Real Artworks Condition: This condition consisted of 20 real paintings selected from a set used in Experiment 1A, covering various time periods, styles, genres, and cultural origins.
Generated-Control Condition: This condition involved novel artworks generated using the style-transfer algorithm. The style sources for these artworks were selected from online collections of art museums such as the Metropolitan Museum of Art, the National Gallery of Art, and the Rijksmuseum.
Self-Relevant Condition: In this condition, synthetic artworks were created using the style-transfer algorithm, specifically tailored to reflect participant-specific attributes such as autobiographical memories. The style transfer was applied to self-relevant photographs selected for each participant.
Other-Relevant Condition: This condition also involved synthetic artworks generated using the style-transfer algorithm. However, the style transfer was applied to other-relevant photographs, which were not participant-specific.
Results revealed that participants favoured their self-relevant, artificially-generated artworks over others and even slightly preferred them to real paintings. However, genuine artworks (created by human), despite their low self-relevance ratings, were still found to be more aesthetically pleasing overall, suggesting the AI-generated style transfer method missed capturing certain elements intrinsic to real art.
Limitations & Future directions:
The study presents several limitations and future directions worth noting. For instance, The study primarily used visual artworks, it would be valuable to investigate the role of self-relevance in other art forms, such as music or literature. In addition, the study did not explore the neural mechanisms underlying the processing of self-relevant artworks. Hence, future research could delve into this aspect to gain a deeper understanding of the cognitive processes involved in aesthetic perception.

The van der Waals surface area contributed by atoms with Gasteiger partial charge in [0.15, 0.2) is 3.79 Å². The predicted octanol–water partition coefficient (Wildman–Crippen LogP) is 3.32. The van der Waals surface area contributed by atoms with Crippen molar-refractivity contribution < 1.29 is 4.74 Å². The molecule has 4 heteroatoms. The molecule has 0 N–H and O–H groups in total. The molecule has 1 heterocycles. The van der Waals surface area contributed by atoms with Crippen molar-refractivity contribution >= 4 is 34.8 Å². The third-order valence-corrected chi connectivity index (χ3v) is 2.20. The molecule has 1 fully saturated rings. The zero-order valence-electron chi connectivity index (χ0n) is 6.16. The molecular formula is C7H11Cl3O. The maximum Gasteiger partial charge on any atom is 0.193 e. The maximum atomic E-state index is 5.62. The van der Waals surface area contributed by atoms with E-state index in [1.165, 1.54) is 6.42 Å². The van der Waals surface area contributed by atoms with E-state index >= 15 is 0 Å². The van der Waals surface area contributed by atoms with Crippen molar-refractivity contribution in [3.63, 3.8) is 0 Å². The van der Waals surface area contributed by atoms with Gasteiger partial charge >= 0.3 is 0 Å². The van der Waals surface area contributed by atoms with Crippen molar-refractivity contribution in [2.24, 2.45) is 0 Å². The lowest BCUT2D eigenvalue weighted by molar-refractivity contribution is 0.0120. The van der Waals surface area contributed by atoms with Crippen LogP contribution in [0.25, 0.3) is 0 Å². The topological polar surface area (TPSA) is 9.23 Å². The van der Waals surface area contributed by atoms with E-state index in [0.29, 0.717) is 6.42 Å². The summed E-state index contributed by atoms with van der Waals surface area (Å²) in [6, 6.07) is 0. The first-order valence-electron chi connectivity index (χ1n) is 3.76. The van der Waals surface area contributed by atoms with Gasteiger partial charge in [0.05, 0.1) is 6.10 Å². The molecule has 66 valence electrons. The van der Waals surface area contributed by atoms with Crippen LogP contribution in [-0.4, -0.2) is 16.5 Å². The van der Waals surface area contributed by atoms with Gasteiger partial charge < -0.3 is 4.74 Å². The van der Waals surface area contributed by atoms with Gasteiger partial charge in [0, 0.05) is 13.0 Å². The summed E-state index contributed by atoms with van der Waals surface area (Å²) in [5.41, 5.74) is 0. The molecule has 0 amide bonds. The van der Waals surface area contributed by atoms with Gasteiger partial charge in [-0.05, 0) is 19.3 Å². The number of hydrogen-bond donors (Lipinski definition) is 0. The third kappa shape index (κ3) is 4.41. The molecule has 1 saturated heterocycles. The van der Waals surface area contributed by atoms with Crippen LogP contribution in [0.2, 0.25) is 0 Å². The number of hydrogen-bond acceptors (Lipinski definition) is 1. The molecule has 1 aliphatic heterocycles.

In spite of these areas of limitations, the study remains a pioneering effort in independently examining the impact of psychological self-relevance on aesthetic appreciation, serving as a notable advancement in the interdisciplinary discourse of psychology and art. Its findings open the door for additional research, possibly sparking further explorations into the complex link between individual connection and the way we perceive art.
Kotabe, H. P., Kardan, O., & Berman, M. G. (2017). The nature-disorder paradox: A perceptual study on how nature is disorderly yet aesthetically preferred. Journal of Experimental Psychology: General, 146(8), 1126-1142.
Redies, C., Grebenkina, M., Mohseni, M., Kaduhm, A., & Dobel, C. (2020). Global image properties predict ratings of affective pictures. Frontiers in psychology, 11, 953.
Vessel, E. A., Pasqualette, L., Uran, C., Koldehoff, S., Bignardi, G., & Vinck, M. (2023). Self-Relevance Predicts the Aesthetic Appeal of Real and Synthetic Artworks Generated via Neural Style Transfer. Psychological Science, 34(9), 1007-1023. https://doi.org/10.1177/09567976231188107